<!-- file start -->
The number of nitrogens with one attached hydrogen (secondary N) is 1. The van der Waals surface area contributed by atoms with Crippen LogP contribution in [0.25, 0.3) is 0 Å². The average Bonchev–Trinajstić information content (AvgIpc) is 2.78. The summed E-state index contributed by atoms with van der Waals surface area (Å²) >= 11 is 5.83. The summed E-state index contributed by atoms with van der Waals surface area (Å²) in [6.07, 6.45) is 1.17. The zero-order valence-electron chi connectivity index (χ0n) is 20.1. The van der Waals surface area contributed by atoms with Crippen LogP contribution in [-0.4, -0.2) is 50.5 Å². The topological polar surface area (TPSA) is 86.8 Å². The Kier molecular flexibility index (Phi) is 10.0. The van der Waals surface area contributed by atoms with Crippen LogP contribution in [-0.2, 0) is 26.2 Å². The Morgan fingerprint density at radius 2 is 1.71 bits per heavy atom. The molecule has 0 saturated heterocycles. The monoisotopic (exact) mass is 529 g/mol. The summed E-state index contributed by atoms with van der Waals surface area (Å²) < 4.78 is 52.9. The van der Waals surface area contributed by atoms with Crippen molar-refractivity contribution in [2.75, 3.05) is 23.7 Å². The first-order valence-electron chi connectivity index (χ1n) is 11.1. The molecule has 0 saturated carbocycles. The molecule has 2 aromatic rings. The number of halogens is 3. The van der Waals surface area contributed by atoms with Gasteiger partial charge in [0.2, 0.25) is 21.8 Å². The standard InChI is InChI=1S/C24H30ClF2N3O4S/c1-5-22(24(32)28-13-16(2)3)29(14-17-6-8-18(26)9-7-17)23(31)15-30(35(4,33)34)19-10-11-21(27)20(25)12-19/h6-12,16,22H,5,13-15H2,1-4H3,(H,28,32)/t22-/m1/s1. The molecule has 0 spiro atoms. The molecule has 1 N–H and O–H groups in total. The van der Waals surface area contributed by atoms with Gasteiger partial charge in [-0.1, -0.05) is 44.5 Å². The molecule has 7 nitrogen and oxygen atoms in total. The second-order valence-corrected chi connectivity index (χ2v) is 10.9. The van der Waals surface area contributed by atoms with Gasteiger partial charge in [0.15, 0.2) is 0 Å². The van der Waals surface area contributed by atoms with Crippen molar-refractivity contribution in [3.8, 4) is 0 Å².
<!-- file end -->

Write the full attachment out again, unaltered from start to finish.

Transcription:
The number of nitrogens with one attached hydrogen (secondary N) is 1. The van der Waals surface area contributed by atoms with Crippen LogP contribution in [0.25, 0.3) is 0 Å². The average Bonchev–Trinajstić information content (AvgIpc) is 2.78. The summed E-state index contributed by atoms with van der Waals surface area (Å²) >= 11 is 5.83. The summed E-state index contributed by atoms with van der Waals surface area (Å²) in [6.07, 6.45) is 1.17. The zero-order valence-electron chi connectivity index (χ0n) is 20.1. The van der Waals surface area contributed by atoms with Crippen LogP contribution in [-0.4, -0.2) is 50.5 Å². The topological polar surface area (TPSA) is 86.8 Å². The Kier molecular flexibility index (Phi) is 10.0. The van der Waals surface area contributed by atoms with Crippen LogP contribution in [-0.2, 0) is 26.2 Å². The Morgan fingerprint density at radius 2 is 1.71 bits per heavy atom. The molecule has 0 saturated heterocycles. The monoisotopic (exact) mass is 529 g/mol. The summed E-state index contributed by atoms with van der Waals surface area (Å²) < 4.78 is 52.9. The van der Waals surface area contributed by atoms with Crippen molar-refractivity contribution in [2.75, 3.05) is 23.7 Å². The first-order valence-electron chi connectivity index (χ1n) is 11.1. The molecule has 0 saturated carbocycles. The molecule has 2 aromatic rings. The number of halogens is 3. The van der Waals surface area contributed by atoms with Gasteiger partial charge in [0.2, 0.25) is 21.8 Å². The standard InChI is InChI=1S/C24H30ClF2N3O4S/c1-5-22(24(32)28-13-16(2)3)29(14-17-6-8-18(26)9-7-17)23(31)15-30(35(4,33)34)19-10-11-21(27)20(25)12-19/h6-12,16,22H,5,13-15H2,1-4H3,(H,28,32)/t22-/m1/s1. The molecule has 0 spiro atoms. The molecule has 1 N–H and O–H groups in total. The van der Waals surface area contributed by atoms with Gasteiger partial charge in [-0.1, -0.05) is 44.5 Å². The molecule has 7 nitrogen and oxygen atoms in total. The second-order valence-corrected chi connectivity index (χ2v) is 10.9. The van der Waals surface area contributed by atoms with Gasteiger partial charge in [0.15, 0.2) is 0 Å². The van der Waals surface area contributed by atoms with Crippen molar-refractivity contribution in [3.8, 4) is 0 Å².